CFB Player Bracket: Malik McDowell vs. Deshaun Watson
This first-round matchup in PFF’s Player Bracket pits a Heisman hopeful quarterback against one of the best defensive tackles in the FBS: Clemson’s Deshaun Watson vs. Michigan State’s Malik McDowell.
To view the entire bracket and every Round 1 matchup, click here.
The case for McDowell
After posting a positive overall grade in a limited number of snaps in 2014, McDowell made a big jump in production to go with a great increase in playing time in 2015.
McDowell recorded the seventh-highest-overall grade among all returning Power-5 defensive interior players in 2015, and his +22.1 pass rush grade was third-best among the group. The Michigan State defensive tackle has impressive upper body strength to pair with his long arms that allow him to shed one-on-one blocks with relative ease.
McDowell wasn’t the same force against the run as he was as a pass rusher but he had flashes of dominant play in run defense (+7.2 run defense grade with five stops in Week 11 against Maryland). His consistency as an interior pass rusher though is what this case is built on though: he didn’t record a single game last season with a pass rush grade below -1.0 and only had one that dipped below 0.0 (anything between -1.0 and +1.0 is considered average).
Analyst Josh Liskiewitz took a look at McDowell a couple of weeks ago and compared him to DeForest Buckner.
The case for Watson
From Week 9 through the end of the season, Deshaun Watson lead all FBS QBs with an overall grade of +34.5; second place over that stretch? Arkansas’ Brandon Allen with an overall grade of +25.9. There may not have been a more dominant player in college football at any position than Watson was for the latter past of last year.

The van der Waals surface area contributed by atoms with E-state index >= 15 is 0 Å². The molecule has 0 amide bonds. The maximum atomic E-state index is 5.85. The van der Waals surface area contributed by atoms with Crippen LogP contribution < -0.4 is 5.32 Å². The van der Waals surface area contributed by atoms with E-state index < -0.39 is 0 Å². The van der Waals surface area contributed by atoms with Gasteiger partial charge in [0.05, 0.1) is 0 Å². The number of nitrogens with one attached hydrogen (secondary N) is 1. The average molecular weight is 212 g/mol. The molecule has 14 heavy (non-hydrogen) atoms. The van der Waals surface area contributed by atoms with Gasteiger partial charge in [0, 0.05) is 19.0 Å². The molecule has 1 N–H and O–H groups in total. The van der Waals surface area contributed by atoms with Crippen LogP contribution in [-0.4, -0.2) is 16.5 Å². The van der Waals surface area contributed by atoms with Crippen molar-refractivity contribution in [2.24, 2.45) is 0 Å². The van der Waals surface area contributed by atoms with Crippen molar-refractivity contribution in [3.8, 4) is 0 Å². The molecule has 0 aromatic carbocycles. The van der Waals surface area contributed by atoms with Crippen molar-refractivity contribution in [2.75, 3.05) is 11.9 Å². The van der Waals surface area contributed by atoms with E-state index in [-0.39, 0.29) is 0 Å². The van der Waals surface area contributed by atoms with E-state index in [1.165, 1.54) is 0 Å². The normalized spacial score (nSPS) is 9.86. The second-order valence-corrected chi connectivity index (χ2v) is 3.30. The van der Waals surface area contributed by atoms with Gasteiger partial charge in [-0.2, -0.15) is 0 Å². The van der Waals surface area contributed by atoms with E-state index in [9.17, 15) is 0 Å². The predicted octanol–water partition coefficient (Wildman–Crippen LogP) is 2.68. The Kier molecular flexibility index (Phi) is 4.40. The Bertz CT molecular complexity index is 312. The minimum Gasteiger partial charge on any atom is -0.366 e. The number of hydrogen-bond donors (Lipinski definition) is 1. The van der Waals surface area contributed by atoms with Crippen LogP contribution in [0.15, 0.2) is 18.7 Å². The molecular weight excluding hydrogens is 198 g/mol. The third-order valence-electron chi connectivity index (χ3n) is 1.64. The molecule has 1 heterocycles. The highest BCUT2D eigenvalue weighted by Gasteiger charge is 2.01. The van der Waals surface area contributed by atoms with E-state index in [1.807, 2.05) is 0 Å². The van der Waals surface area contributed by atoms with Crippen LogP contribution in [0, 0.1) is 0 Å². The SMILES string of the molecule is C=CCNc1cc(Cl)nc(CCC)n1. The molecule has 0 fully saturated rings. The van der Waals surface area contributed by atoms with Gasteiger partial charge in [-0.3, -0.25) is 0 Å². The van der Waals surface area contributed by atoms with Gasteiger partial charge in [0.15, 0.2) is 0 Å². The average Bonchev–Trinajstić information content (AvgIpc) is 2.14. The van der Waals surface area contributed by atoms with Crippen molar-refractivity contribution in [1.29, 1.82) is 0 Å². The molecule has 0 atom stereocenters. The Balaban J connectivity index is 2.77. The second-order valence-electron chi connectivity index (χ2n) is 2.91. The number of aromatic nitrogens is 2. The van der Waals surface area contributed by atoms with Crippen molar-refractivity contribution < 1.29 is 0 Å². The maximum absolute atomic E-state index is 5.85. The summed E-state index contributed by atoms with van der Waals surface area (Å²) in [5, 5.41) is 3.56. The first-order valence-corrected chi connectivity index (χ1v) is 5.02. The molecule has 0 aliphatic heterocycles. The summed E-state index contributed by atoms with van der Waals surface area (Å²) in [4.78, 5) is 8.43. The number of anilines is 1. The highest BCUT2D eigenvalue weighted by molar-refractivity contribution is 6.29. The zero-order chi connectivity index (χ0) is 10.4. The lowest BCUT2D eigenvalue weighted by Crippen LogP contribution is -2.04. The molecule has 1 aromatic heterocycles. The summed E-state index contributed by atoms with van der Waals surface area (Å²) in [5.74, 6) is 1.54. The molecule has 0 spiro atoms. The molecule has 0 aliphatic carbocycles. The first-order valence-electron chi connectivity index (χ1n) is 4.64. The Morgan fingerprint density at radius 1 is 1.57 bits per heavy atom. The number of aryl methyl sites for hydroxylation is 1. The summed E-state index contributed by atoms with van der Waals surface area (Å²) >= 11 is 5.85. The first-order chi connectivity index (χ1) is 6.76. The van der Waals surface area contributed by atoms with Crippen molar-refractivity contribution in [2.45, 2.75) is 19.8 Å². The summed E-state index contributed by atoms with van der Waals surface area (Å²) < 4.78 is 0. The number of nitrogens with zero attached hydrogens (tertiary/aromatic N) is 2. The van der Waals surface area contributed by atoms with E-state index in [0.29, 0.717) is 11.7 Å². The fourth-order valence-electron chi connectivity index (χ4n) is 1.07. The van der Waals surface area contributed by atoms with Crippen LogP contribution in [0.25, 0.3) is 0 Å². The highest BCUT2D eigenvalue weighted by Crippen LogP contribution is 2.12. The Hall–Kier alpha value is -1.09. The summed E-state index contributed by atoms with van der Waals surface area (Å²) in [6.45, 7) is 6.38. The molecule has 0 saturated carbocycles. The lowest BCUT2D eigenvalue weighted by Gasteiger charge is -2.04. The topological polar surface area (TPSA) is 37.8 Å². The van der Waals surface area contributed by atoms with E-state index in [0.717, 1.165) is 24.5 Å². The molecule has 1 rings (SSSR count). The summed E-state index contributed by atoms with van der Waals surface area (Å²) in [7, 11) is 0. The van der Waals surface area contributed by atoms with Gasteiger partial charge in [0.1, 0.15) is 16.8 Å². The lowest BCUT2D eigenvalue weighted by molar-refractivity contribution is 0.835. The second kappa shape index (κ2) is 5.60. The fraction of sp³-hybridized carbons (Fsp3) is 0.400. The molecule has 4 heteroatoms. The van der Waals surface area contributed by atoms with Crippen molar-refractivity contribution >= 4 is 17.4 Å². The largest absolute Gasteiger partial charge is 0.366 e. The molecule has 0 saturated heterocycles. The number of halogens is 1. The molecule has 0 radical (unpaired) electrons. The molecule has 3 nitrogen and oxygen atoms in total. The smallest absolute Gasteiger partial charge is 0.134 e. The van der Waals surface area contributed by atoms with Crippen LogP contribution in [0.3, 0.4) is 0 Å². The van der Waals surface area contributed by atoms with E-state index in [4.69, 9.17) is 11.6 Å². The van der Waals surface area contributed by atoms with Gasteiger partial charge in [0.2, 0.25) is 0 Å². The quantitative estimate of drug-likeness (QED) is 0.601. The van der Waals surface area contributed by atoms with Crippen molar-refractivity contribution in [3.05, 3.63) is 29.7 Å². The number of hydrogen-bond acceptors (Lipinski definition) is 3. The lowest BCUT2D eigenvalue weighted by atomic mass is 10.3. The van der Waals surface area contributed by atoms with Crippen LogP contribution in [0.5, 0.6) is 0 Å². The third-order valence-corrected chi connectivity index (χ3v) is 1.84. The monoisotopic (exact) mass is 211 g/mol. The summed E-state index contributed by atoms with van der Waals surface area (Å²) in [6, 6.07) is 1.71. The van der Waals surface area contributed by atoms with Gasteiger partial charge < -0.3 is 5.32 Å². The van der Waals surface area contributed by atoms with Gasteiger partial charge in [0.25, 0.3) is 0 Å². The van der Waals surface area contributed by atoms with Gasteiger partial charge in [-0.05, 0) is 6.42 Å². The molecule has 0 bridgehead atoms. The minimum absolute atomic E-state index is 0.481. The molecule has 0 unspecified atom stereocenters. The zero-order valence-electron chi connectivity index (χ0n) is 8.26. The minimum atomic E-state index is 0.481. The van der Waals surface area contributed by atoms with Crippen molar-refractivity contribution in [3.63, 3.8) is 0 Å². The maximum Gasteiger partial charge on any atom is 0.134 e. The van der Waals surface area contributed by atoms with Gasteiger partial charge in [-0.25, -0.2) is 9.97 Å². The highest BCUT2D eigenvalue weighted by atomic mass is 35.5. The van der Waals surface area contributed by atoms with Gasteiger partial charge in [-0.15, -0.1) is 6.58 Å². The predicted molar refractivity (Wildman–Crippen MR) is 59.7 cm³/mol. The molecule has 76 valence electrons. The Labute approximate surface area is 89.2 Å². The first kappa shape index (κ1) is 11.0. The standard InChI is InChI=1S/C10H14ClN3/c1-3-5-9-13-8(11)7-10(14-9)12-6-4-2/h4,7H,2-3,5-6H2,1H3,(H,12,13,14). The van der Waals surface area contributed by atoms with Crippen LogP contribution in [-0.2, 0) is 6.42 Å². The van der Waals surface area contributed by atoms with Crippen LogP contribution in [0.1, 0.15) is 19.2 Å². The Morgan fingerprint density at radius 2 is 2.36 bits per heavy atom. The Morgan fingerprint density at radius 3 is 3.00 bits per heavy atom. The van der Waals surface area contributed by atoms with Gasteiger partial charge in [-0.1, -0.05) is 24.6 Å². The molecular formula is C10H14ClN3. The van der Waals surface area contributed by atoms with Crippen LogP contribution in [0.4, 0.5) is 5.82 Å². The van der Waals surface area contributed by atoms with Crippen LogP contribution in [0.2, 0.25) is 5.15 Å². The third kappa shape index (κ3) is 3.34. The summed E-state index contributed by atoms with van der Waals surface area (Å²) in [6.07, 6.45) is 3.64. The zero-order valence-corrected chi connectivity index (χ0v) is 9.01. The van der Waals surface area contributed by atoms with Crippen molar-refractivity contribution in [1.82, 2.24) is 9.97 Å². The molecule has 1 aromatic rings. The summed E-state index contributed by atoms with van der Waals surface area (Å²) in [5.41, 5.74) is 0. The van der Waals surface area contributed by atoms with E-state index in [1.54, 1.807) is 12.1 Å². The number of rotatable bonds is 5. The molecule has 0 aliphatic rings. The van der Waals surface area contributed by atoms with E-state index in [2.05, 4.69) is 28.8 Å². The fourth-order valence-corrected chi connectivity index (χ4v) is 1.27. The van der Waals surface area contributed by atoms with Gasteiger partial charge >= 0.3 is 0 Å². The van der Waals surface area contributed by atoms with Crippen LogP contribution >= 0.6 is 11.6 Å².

Watson’s +41.9 overall grade last season was the third-best among QB’s returning to the FBS in 2016 and he’s the only returning QB to post both a top-10 passing grade (+26.4, seventh) and rushing grade (+15.3, fifth). That followed a 2014 season where he ranked second in terms of overall grade (+18.2), fifth in passing grade (+9.7) and sixth in rushing grade (+8.0) among this group, despite playing in just 333 snaps (J.T. Barrett lead the group with a +25.8 overall grade in 814 snaps).
Watson’s 77.1 adjusted completion percentage last season ranked fourth among returning QBs, his 47.5 adjusted completion percentage on deep passes ranked 12th and his 105.4 QB Rating was fourth. He’s also a legitimate threat as a runner, his 1,105 rushing yards last season ranked 44th among all FBS players, including running backs.
Verdict: Deshaun Watson advances
This one was never really close. McDowell is an excellent player with the potential to not just be one of the best interior defenders in the Big 10, but one of the best interior defenders in the entire country, but he’s still too inconsistent against the run and Watson is just too much to overcome in the first round.
The 2015 Heisman finalist will likely be competing for the award once again this season, and he also figures to be in the mix as the top pick in next years NFL draft. He also has the ability to just flat-out take over a game from the most important position in arguably all of sports, he had five different games last season in which he scored an overall grade north of +5.0, including the national championship game against Alabama.
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